1 U.S.C. § 1.
15 U.S.C.A. § 205 (West).
Rule 12 (Whitepages) of The Bluebook covers how to cite to statutes and codes in academic works. If available, cite statutes currently in force to the current official code or its supplement (see p. 121 for alternatives when the current U.S.C. is not available). The Bluebook provides these examples (see p. 121) :
42 U.S.C. § 1983.
National Environmental Policy Act of 1969 § 102, 42 U.S.C. § 4332.
Note that citations to both the official and unofficial federal codes do not require a date.
Rule 12.5 (Whitepages) explains how to cite a code contained in an electronic database. Per this rule, give parenthetically the name of the database and the currency of the database as provided by the database itself (rather than the year of the code). Also provide the name of the publisher, editor, or compiler per rule 12.3.1(d) (Whitepages) unless the code is published, edited, compiled by, or under the supervision of government officials. The Bluebook includes the following examples (p. 127):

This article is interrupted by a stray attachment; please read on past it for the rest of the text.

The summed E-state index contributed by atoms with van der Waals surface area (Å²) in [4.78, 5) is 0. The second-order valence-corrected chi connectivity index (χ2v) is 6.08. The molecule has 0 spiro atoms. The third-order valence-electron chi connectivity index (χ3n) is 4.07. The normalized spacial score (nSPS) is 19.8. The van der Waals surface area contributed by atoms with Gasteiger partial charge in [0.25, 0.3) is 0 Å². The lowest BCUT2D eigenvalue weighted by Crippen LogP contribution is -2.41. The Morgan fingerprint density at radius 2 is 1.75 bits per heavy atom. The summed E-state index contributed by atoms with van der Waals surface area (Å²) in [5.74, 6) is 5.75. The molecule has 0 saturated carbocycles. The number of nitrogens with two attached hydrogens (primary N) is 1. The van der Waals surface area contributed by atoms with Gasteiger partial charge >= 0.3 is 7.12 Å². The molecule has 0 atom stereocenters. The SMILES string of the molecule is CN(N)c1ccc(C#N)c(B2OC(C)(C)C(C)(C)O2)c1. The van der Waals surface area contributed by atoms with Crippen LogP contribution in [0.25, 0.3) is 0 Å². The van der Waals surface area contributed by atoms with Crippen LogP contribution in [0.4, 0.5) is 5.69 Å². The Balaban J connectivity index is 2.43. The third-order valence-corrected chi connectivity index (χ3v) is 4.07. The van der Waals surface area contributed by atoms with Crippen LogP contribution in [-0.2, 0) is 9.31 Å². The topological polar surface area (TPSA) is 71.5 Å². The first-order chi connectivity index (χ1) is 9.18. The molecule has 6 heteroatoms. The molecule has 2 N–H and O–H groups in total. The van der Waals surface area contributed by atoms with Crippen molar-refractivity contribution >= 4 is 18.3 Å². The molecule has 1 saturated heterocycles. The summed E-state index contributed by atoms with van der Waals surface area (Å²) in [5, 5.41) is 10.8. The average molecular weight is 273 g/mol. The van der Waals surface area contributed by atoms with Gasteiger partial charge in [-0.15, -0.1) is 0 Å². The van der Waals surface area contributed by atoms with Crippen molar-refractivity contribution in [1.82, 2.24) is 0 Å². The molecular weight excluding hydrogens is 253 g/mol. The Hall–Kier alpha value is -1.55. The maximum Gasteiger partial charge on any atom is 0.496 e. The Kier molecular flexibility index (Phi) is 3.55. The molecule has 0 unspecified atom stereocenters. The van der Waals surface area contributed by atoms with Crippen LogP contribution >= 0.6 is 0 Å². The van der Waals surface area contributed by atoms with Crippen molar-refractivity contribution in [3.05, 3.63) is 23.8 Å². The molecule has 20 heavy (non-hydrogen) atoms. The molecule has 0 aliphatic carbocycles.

18 U.S.C.S. § 1956 (LEXIS through Pub. L. No. 113-108).
In this example, the citation is to the United States Code Service (an annotated code published by Lexis). The United States Code Service database used in this example is current through Public Law No. 113-108 (the 108th law passed during the 113th Congress). You can find the currency of the U.S.C.S. database in Lexis listed underneath the statutory section you are viewing, and it will be listed by the Public Law Number.
18 U.S.C.A. § 1956 (Westlaw through Pub. L. No. 113-93 (excluding Pub. L. No. 113-79)).
In this example, the citation is to the United States Code Annotated (an annotated code published by West). The United Stated Code Annotated database used in this example is current through Public Law No. 113-93, excluding Public Law No. 113-79. You can find the currency of the U.S.C.A in Westlaw at the bottom of the screens for individual statutory sections where it says "Current through . . . ."